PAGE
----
Research on international media and journalism can approach the topic from a variety of angles. Class, nationalism and news: The BBC’s reporting of Hugo Chavez and the Bolivarian revolution, (by Dave Weltman and Lee Salter in International Journal of Media & Cultural Politics, 2011) looked at how a specific form of liberal nationalism affected ten years of the BBC’s reporting of the Bolivarian revolution in Venezuela.
In a similar way, research on international media and journalism can show how international scandals can be changed by national context. While the British media often report on the USA in a critical manner, when it reflects back to British national security, the tone can change. This research shows how in the case of the Wikileaks NSA scandal, the BBC was more concerned with an inflated fear for national security than issues of liberty and state surveillance Framing Glenn Greenwald: Hegemony and the NSA/GCHQ surveillance scandal in a news interview, International Journal of Media & Cultural Politics, 2015.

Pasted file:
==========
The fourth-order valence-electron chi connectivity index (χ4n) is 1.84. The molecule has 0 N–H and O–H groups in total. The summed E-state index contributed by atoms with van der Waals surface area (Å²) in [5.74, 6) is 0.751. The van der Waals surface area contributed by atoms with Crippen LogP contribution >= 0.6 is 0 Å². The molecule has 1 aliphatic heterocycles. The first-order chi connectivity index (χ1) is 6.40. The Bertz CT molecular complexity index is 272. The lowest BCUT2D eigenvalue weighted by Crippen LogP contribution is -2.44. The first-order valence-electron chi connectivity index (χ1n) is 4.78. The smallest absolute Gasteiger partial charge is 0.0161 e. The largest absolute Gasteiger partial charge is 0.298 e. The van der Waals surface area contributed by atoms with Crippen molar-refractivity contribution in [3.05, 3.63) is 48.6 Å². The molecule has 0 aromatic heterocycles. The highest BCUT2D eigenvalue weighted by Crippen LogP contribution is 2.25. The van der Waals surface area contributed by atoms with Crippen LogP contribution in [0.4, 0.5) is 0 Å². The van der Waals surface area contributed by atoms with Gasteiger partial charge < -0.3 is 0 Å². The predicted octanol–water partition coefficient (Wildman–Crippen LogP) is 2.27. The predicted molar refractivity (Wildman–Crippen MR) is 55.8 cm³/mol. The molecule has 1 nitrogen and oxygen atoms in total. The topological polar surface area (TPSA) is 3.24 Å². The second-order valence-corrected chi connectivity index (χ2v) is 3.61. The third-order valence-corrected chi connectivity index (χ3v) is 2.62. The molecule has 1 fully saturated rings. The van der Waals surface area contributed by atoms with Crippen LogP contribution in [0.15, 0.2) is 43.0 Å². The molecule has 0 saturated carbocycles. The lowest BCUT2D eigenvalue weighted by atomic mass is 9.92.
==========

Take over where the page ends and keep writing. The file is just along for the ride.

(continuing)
Sometimes international media and journalism make little sense at all. In this paper the BBCs’ representation of the invasion of Iraq was analysed, showing how global news topics are interpreted on the basis of liberal nationalism in the first instance. However, sometimes the very framework of understanding means that it is almost impossible to get to the truth of the matter. As the common saying goes, truth is the first casualty of war, but what is there was not truth to begin with: Problems of news culture and truth: The BBC’s representation of the invasion of Iraq in Journal of War and Culture Studies, 2013